Responsible Investing: Terminology and Background

May 9, 2016 |
1 minute read

The terms socially-responsible investing (SRI), mission-related investing, impact investing and environmental, social and governance (ESG) investing – all frequently grouped under the heading of responsible investing – have become a familiar part of the vocabulary of institutional and retail investors.

Just what these terms mean in practice, however, and how their practitioners’ claims can be impartially assessed, has been less clear.

Responsible investing can be broken into three main categories:

Socially-responsible investing (SRI)

A portfolio construction process that attempts to avoid investments in certain stocks or industries through negative screening according to defined ethical guidelines.

Impact investing

Investing in projects, companies, funds or organizations with the express goal of generating and measuring effecting mission-related social, environmental or economic change alongside financial returns.

Environmental, social and governance (ESG) investing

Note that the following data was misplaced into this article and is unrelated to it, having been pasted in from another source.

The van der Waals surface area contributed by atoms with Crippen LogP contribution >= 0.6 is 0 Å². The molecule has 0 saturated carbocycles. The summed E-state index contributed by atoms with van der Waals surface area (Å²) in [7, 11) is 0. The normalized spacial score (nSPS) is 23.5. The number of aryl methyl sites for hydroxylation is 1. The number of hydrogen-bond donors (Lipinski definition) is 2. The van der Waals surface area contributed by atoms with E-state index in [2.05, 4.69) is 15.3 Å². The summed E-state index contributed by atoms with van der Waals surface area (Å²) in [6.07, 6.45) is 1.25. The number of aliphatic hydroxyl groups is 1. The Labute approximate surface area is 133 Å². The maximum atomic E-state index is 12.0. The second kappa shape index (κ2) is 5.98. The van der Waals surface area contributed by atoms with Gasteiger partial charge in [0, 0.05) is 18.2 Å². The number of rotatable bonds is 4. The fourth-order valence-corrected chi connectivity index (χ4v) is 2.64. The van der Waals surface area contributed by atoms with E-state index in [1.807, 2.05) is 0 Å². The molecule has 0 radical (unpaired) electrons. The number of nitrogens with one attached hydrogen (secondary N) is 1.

Integrating the three ESG factors into fundamental investment analysis to the extent that they are material to investment performance.

While these terms may all be gathered under the term responsible investing, these approaches serve very different purposes. SRI and impact investing use funding and investment activities to express institutional values or advance the institution’s mission. In contrast, ESG investing aims to improve investment performance, thereby making additional resources available for mission support.

For a long time, SRI was by far the most widely-used of the three approaches. In recent years, however, it has been argued that, although negative screening can be a useful tool for institutions desiring to express ethical, religious or moral values through their investment portfolio, for many it may prove too restrictive. ESG analysis, on the other hand, takes a broader view, examining whether environmental, social and governance issues may be material to a company’s performance, and therefore to the investment performance of a long-term portfolio.

Thus, while not every institution will choose to engage in SRI or impact investing, fiduciaries of long-term institutional investors should seek to develop a well-reasoned view on their institution’s approach to ESG investing.

Learn more on ESG and SRI factors

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